Alex McLeish has called for understanding in response to Scotland’s defeat against Costa Rica but admits they must improve to achieve his ultimate goal of qualification for the Euro 2020 finals.

Marcos Urena’s 14th-minute goal earned Costa Rica a repeat of the famous scoreline they recorded when stunning Scotland in the opening match of the 1990 World Cup finals in Italy.

Jeers from the Tartan Army in a crowd of just over 20,000 greeted the final whistle as McLeish suffered a loss in the first match of his second stint in charge of the national team.

It was the first of five friendly matches Scotland will play before the inaugural Uefa Nations League campaign begins in September. The Scots’ next assignment is against Hungary in Budapest on Tuesday night.

On a night when he handed debuts to five players – Scott McKenna, Scott McTominay, Kevin McDonald, Oli McBurnie and Jamie Murphy – McLeish expressed his hope the circumstances of the occasion would be taken into account.

“I would expect common sense to prevail,” said McLeish. “I was disappointed with the first half but much more pleased with the second half. Some of it worked, some of it didn’t. There is a process and I want my record to be good. I’m disappointed with the defeat. We have to nullify the perception it’s the same old Scotland. We need to show that with not only competitive performances, but also winning performances. It’s easy to talk but we are looking for improvement.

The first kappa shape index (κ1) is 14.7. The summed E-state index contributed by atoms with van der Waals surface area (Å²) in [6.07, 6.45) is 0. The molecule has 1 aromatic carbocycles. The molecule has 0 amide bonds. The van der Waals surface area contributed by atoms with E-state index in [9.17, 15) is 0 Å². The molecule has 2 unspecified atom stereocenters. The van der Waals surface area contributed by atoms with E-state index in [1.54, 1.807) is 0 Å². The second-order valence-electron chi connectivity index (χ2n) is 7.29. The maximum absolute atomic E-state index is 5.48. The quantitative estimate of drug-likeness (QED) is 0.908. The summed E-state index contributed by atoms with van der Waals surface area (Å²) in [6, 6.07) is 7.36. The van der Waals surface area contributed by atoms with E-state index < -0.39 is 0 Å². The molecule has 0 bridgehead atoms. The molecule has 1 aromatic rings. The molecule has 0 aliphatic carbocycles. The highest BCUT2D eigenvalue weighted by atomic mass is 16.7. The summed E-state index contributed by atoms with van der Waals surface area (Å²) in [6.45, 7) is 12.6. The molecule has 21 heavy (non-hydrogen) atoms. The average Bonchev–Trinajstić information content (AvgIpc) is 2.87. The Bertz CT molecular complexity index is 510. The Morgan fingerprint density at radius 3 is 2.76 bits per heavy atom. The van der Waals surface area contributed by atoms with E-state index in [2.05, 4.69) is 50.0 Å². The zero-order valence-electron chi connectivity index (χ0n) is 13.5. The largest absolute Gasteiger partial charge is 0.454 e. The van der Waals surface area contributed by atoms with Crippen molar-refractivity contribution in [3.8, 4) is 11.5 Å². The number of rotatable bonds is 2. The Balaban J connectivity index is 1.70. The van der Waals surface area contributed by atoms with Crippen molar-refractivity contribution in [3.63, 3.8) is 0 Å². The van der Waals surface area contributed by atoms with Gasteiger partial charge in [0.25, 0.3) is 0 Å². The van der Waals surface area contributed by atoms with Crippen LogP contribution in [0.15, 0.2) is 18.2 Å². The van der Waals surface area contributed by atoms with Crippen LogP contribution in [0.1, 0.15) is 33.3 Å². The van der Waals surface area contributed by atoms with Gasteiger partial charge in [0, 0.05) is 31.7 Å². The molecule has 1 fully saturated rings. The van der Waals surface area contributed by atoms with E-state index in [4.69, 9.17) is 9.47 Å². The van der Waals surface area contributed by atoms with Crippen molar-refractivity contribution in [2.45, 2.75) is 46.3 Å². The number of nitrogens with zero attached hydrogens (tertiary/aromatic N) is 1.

“We were off the pace in the first half. We didn’t get the tempo I wanted. We were halfway there but never quite the full way in terms of pressing.

“The second half was much better. With the new caps, there’s not a lot of fluidity in the team compared to Costa Rica who have been together a couple of years.

“It reminded me of playing a League Cup game as a club manager and rotating your squad. It looks good on paper but they don’t have the rhythm of guys playing regularly.

“I see some good things and some not so good things. I’ll look at that before the game against Hungary.

“It was common sense that we looked at some new young players. We have seen some great club form from them. There were a few who did really well and those where the pluses. I do have to get the right system and personnel. ”

Costa Rica coach Oscar Ramirez was satisfied with his team’s display as they prepare for this summer’s World Cup finals. “I was especially happy with the first half, we were good in possession and also on the counter-attack,” said Ramirez. “We managed the pace 
of the game well and that’s something we will have to do at the World Cup.”




Wild wolves could return to Scotland to control deer numbers

Bringing back packs of wild wolves to Scotland has been suggested as a natural solution for controlling increasing numbers of red deer, which are causing a major over-grazing problem in parts of the Highlands.